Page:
ENGLISH THEATRE ACTRESS PAMELA GAYTHORNE AND HER NOT SO SUBTLE HAT

This vintage real photo postcard features English stage actress Pamela Gaythorne. She is quite attractive and wearing much jewelry and lace. Note her not so subtle hat. It looks as if a seagull is resting on her head.  Miss Gaythorne is captured in this image as she appeared in “The Fascinating Mr. Vanderveldt. She appeared in this theatre production with Violet Vanbrugh and Arthur Bourchier. The IBDB reveals that Miss Gaythorne appeared in, and often starred in, 12 Broadway productions. Her Broadway career spanned from “Keeping Up Appearances” (1910) through “This Fine-Pretty World” (1923). The New York Times (2/14/1911) reviewed a play named “Nobody’s Daughter”. Gaythorne appeared in this play and in writing about her, the reviewer wrote that he “heartily commends” her performance. The article adds that she played her character with “delightful spontaneity, charm, variety, and suggested youth and spirit, while touching the more sentimental passages with manifest sincerity”. The photographers of this image was Foulsham and Banfield, a prolific celebrity postcard portrait studio. The postcard was produced by Rotary Photo and is part of a series (no. 4107 A). The message on this card is from Bob to Miss Marion Lipman and states “I will come in and see you when I go to the city”. Also written in the message section is what appears to be “The Empire Confectionary”. Perhaps a Cabinet Card Gallery visitor can throw some illumination on that term and also ascertain what nation the stamp of this postcard represents. The postcard is postmarked 1906.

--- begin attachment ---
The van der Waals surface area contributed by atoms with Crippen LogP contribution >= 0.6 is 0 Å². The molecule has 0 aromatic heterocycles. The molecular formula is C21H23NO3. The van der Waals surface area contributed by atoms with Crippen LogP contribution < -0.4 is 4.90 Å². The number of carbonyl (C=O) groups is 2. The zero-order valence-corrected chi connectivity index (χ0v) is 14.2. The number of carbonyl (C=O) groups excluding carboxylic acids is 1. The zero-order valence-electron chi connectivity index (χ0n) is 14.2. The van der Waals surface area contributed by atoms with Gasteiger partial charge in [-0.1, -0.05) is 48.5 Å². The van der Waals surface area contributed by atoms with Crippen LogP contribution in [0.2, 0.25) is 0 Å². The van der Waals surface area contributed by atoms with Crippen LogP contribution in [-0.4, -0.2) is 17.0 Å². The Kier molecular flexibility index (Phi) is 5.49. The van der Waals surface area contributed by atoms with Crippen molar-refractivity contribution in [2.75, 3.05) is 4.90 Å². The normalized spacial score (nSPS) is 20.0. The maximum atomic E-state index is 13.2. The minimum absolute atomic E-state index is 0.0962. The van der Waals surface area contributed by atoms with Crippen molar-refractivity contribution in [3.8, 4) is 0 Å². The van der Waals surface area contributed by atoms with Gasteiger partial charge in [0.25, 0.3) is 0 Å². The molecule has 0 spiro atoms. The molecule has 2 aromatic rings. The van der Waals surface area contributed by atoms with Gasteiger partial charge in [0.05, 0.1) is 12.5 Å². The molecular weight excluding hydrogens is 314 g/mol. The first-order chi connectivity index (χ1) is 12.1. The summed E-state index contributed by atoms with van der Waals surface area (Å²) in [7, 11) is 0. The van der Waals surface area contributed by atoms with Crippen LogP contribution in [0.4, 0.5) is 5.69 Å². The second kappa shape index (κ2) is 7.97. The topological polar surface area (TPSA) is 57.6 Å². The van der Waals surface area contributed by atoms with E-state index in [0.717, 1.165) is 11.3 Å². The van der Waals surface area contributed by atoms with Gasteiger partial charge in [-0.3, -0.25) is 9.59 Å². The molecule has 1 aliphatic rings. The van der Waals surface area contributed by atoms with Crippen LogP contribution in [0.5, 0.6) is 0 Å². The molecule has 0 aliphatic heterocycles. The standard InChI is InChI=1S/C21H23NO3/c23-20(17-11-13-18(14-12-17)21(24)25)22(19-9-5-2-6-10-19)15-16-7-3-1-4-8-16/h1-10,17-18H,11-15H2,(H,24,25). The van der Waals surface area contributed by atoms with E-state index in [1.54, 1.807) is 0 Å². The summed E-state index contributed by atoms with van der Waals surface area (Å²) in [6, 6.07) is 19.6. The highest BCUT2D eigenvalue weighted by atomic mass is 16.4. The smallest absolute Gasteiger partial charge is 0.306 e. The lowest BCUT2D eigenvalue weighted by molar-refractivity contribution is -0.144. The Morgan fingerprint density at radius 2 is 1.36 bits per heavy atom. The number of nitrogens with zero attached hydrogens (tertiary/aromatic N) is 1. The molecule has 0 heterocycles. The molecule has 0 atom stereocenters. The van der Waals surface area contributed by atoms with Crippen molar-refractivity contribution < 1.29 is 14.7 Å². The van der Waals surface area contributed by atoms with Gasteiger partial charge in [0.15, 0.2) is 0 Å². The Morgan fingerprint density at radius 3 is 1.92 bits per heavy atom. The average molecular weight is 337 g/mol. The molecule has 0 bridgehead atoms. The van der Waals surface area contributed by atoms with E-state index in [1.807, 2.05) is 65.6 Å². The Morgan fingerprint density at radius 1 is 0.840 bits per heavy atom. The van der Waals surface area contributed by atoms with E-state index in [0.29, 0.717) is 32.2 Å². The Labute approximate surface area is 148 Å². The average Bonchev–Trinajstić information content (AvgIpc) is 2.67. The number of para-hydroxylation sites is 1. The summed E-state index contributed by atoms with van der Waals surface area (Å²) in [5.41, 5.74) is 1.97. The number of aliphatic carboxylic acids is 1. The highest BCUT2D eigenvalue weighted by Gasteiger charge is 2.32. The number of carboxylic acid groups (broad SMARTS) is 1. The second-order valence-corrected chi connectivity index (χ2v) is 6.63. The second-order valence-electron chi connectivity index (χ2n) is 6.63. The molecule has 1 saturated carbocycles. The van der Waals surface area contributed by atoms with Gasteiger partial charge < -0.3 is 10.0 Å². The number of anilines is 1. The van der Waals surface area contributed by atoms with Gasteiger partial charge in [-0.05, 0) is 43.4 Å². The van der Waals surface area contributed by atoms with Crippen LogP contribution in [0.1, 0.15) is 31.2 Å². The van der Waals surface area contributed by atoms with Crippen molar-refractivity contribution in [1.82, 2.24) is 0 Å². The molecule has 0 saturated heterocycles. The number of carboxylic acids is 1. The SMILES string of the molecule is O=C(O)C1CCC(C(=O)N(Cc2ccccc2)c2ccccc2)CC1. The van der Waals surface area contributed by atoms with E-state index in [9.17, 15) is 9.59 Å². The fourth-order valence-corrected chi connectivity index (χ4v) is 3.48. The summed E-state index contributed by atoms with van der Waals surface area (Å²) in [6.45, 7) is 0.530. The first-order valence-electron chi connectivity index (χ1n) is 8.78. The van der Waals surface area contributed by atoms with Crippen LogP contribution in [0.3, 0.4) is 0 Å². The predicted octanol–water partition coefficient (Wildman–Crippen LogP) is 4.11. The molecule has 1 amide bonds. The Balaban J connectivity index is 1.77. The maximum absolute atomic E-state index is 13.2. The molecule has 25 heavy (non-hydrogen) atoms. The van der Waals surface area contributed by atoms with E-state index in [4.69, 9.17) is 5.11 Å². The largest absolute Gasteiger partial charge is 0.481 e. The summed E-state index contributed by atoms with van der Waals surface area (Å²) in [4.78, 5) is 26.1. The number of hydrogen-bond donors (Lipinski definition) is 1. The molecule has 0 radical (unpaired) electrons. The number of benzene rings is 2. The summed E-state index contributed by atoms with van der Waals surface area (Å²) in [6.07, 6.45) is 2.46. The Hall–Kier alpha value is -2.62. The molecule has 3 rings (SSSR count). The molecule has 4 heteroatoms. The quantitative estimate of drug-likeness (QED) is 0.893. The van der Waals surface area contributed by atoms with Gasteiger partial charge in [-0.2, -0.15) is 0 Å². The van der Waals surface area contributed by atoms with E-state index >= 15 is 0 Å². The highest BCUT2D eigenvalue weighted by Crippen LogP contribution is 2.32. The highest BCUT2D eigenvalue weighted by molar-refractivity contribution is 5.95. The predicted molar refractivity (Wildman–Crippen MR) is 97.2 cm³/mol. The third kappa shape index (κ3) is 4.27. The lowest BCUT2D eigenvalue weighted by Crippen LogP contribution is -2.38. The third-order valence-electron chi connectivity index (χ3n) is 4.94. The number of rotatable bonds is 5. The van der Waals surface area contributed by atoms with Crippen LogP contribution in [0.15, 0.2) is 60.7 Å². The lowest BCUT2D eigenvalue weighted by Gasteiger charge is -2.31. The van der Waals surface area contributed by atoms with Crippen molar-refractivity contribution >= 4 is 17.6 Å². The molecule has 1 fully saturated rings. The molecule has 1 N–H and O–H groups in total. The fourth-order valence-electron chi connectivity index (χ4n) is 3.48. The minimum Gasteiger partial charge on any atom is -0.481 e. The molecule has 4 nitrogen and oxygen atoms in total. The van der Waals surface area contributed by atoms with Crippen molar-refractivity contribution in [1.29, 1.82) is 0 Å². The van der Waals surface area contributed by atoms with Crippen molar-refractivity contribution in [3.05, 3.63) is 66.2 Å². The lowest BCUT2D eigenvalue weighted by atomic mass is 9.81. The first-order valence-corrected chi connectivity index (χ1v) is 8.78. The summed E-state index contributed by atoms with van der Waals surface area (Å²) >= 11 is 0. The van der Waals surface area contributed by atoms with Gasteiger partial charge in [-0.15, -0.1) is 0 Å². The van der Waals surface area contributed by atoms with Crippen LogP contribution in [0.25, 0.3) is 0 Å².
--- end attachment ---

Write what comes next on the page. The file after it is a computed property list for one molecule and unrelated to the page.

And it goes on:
PORTRAIT OF LILY ELSIE: BEAUTIFUL AND TALENTED STAGE ACTRESS (VINTAGE RPPC)